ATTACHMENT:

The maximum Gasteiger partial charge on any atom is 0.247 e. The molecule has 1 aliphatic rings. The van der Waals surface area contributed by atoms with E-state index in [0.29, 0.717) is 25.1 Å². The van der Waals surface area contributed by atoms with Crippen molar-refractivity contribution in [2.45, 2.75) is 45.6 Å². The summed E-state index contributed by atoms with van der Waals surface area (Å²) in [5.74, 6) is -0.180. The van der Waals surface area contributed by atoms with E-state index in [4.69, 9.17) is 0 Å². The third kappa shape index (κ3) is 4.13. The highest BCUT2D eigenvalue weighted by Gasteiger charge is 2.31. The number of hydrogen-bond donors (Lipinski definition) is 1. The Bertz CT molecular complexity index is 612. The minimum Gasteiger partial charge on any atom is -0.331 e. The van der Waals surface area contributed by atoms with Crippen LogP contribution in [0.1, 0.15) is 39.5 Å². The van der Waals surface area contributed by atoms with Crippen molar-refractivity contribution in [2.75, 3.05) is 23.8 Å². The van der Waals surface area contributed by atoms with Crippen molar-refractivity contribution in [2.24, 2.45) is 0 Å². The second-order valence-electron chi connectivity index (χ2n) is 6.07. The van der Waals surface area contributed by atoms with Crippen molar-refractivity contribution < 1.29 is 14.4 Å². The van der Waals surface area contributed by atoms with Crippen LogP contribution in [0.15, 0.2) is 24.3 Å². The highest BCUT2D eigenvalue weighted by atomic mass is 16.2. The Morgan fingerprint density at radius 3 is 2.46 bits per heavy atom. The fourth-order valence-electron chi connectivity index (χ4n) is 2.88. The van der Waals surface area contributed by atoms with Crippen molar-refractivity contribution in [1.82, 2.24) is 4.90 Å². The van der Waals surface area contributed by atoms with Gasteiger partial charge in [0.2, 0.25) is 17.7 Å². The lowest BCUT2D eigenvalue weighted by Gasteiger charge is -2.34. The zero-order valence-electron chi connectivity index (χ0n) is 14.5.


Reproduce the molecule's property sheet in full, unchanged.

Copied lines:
The maximum Gasteiger partial charge on any atom is 0.247 e. The molecule has 1 aliphatic rings. The van der Waals surface area contributed by atoms with E-state index in [0.29, 0.717) is 25.1 Å². The van der Waals surface area contributed by atoms with Crippen molar-refractivity contribution in [2.45, 2.75) is 45.6 Å². The summed E-state index contributed by atoms with van der Waals surface area (Å²) in [5.74, 6) is -0.180. The van der Waals surface area contributed by atoms with E-state index in [4.69, 9.17) is 0 Å². The third kappa shape index (κ3) is 4.13. The highest BCUT2D eigenvalue weighted by Gasteiger charge is 2.31. The number of hydrogen-bond donors (Lipinski definition) is 1. The Bertz CT molecular complexity index is 612. The minimum Gasteiger partial charge on any atom is -0.331 e. The van der Waals surface area contributed by atoms with Crippen LogP contribution in [0.1, 0.15) is 39.5 Å². The van der Waals surface area contributed by atoms with Crippen molar-refractivity contribution in [2.75, 3.05) is 23.8 Å². The van der Waals surface area contributed by atoms with Crippen molar-refractivity contribution in [2.24, 2.45) is 0 Å². The second-order valence-electron chi connectivity index (χ2n) is 6.07. The van der Waals surface area contributed by atoms with Crippen molar-refractivity contribution < 1.29 is 14.4 Å². The van der Waals surface area contributed by atoms with Crippen LogP contribution in [0.15, 0.2) is 24.3 Å². The highest BCUT2D eigenvalue weighted by atomic mass is 16.2. The Morgan fingerprint density at radius 3 is 2.46 bits per heavy atom. The fourth-order valence-electron chi connectivity index (χ4n) is 2.88. The van der Waals surface area contributed by atoms with Crippen molar-refractivity contribution in [1.82, 2.24) is 4.90 Å². The van der Waals surface area contributed by atoms with Gasteiger partial charge in [0.2, 0.25) is 17.7 Å². The lowest BCUT2D eigenvalue weighted by Gasteiger charge is -2.34. The zero-order valence-electron chi connectivity index (χ0n) is 14.5.